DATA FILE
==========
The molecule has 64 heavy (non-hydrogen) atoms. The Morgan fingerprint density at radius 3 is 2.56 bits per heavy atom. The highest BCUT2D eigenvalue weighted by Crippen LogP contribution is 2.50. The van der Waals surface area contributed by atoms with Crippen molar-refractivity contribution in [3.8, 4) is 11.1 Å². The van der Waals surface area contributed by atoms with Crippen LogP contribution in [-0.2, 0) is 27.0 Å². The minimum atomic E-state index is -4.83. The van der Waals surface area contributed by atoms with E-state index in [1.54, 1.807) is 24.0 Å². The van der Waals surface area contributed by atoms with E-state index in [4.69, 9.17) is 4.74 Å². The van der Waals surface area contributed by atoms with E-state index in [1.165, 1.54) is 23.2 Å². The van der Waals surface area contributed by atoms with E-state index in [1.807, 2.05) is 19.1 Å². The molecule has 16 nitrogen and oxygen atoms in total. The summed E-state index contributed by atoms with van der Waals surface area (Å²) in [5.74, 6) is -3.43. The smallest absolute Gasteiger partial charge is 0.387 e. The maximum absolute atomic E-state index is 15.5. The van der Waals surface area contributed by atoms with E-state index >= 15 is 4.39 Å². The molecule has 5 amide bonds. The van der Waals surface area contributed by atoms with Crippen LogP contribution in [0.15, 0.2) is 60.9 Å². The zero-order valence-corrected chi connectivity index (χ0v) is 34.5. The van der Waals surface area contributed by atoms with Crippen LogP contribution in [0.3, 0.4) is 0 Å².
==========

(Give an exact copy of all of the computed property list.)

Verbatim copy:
The molecule has 64 heavy (non-hydrogen) atoms. The Morgan fingerprint density at radius 3 is 2.56 bits per heavy atom. The highest BCUT2D eigenvalue weighted by Crippen LogP contribution is 2.50. The van der Waals surface area contributed by atoms with Crippen molar-refractivity contribution in [3.8, 4) is 11.1 Å². The van der Waals surface area contributed by atoms with Crippen LogP contribution in [-0.2, 0) is 27.0 Å². The minimum atomic E-state index is -4.83. The van der Waals surface area contributed by atoms with E-state index in [1.54, 1.807) is 24.0 Å². The van der Waals surface area contributed by atoms with E-state index in [4.69, 9.17) is 4.74 Å². The van der Waals surface area contributed by atoms with E-state index in [1.165, 1.54) is 23.2 Å². The van der Waals surface area contributed by atoms with E-state index in [1.807, 2.05) is 19.1 Å². The molecule has 16 nitrogen and oxygen atoms in total. The summed E-state index contributed by atoms with van der Waals surface area (Å²) in [5.74, 6) is -3.43. The smallest absolute Gasteiger partial charge is 0.387 e. The maximum absolute atomic E-state index is 15.5. The van der Waals surface area contributed by atoms with E-state index >= 15 is 4.39 Å². The molecule has 5 amide bonds. The van der Waals surface area contributed by atoms with Crippen LogP contribution in [0.15, 0.2) is 60.9 Å². The zero-order valence-corrected chi connectivity index (χ0v) is 34.5. The van der Waals surface area contributed by atoms with Crippen LogP contribution in [0.3, 0.4) is 0 Å².